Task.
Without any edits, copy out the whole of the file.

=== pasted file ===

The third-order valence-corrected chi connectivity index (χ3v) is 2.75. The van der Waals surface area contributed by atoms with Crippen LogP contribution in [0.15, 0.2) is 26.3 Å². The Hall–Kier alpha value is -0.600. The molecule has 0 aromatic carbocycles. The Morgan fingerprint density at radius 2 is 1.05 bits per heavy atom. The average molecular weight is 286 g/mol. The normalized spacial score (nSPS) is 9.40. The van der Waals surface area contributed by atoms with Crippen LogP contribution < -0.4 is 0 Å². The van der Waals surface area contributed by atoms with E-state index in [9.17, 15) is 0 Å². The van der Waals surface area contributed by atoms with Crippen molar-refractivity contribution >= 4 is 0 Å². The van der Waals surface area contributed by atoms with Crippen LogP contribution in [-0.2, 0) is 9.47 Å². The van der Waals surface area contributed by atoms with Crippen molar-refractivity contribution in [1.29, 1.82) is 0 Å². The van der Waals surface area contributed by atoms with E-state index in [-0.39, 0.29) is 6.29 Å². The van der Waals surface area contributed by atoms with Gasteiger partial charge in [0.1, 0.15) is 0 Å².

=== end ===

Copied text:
The third-order valence-corrected chi connectivity index (χ3v) is 2.75. The van der Waals surface area contributed by atoms with Crippen LogP contribution in [0.15, 0.2) is 26.3 Å². The Hall–Kier alpha value is -0.600. The molecule has 0 aromatic carbocycles. The Morgan fingerprint density at radius 2 is 1.05 bits per heavy atom. The average molecular weight is 286 g/mol. The normalized spacial score (nSPS) is 9.40. The van der Waals surface area contributed by atoms with Crippen LogP contribution < -0.4 is 0 Å². The van der Waals surface area contributed by atoms with E-state index in [9.17, 15) is 0 Å². The van der Waals surface area contributed by atoms with Crippen molar-refractivity contribution >= 4 is 0 Å². The van der Waals surface area contributed by atoms with Crippen LogP contribution in [-0.2, 0) is 9.47 Å². The van der Waals surface area contributed by atoms with Crippen molar-refractivity contribution in [1.29, 1.82) is 0 Å². The van der Waals surface area contributed by atoms with E-state index in [-0.39, 0.29) is 6.29 Å². The van der Waals surface area contributed by atoms with Gasteiger partial charge in [0.1, 0.15) is 0 Å².